Putting on a (No-)Show at TCA


The Winter Television Critics Association Tour staged a comeback this month after last year's version was cancelled due to the crippling Writer's Guild of America strike in early 2008.

The two-week tour involves 200 or so somewhat curmudgeonly television writers who get to question, criticize and at times hobnob with celebrities and network executives from nearly two dozen broadcast and cable networks touting their latest “must-see” scripted or reality series.

But much of the buzz during the cable portion of the recent Winter TCA press tour surrounded marquee networks and their celebrity clientele who weren't there.

Yes, HBO was present and treated the critics to a chatty Drew Barrymore, a very pregnant Jill Scott, a poignant Kevin Bacon and a satellite feed of comedian Will Ferrell. MTV trotted out bad boy rapper T.I. and South Park co-creator Matt Stone to discuss their respective new projects, while a drag-less RuPaul promoted his new reality series on Logo.

But when Girls Next Door actress Bridget Marquardt is considered a celebrity highlight (she actually hosts an interesting new beach destinations show on Travel Channel), there's no question the tour was lacking star power.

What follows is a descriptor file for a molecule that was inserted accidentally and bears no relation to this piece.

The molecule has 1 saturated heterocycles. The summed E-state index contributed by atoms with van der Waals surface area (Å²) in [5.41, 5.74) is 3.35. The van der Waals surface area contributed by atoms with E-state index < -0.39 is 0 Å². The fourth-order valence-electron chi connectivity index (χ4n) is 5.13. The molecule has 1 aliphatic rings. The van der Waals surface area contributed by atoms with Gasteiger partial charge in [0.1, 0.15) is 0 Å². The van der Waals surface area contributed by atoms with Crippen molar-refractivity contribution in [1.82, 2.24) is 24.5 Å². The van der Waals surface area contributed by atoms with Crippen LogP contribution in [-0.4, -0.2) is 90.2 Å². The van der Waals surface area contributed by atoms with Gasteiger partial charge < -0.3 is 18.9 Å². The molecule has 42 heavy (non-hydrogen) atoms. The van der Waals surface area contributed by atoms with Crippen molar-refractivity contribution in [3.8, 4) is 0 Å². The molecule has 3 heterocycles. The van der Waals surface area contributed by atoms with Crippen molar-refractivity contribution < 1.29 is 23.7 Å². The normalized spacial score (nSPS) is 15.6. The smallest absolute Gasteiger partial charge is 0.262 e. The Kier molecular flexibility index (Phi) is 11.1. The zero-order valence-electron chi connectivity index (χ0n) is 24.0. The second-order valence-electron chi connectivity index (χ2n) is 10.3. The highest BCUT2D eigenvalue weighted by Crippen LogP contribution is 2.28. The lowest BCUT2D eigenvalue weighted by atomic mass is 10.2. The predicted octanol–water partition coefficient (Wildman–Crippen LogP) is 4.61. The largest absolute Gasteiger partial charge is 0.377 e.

The tour's celebrity shine was diminished even further when cancer-stricken Patrick Swayze was admitted to the hospital with pneumonia an hour before A&E's July 9 session promoting his new show The Beast. Various illnesses also nixed celeb appearances by Gabriel Byrne (HBO's In Treatment) and Khloe Kardashian (E!'s Keeping Up With The Kardashians).

That doesn't mean there weren't any standout shows showcased during cable's three-day window: BET's Harlem Heights, A&E's The Beast and HBO's The No. 1 Ladies Detective Agency were among several shows that look promising.

But without talent-driven networks like USA and Sci Fi Channel presenting during the three-day cable portion — and with high-profile networks like FX, Showtime, TNT and Disney Channel partnering with their respective broadcast brethren during the broadcast portion of the tour — cable's presentation certainly lacked the glitzy, celebrity punch that previous winter sessions have had.

The absence of major cable and broadcast networks from the TCA may be more a sign of the times than an anomaly. Both the winter and summer TCA tours provide networks with the opportunity to gain exposure for their shows, particularly as cable and broadcast networks launch new shows virtually year-round.

While nothing is set in stone, we may at least see the Turner Networks (Cartoon Network, CNN, TNT) back in the fold for the cable portion of the summer tour, which is scheduled for late July in sunny Pasadena.

But as networks pinch pennies in a brutally bad economic environment — and major newspapers do the same by cutting staff writers — it may not be long before the biannual tour loses its appeal to TV's entertainment power brokers.

At that point, any discussion of celebrity star power will be mute … because there won't be any celebrities to harangue over.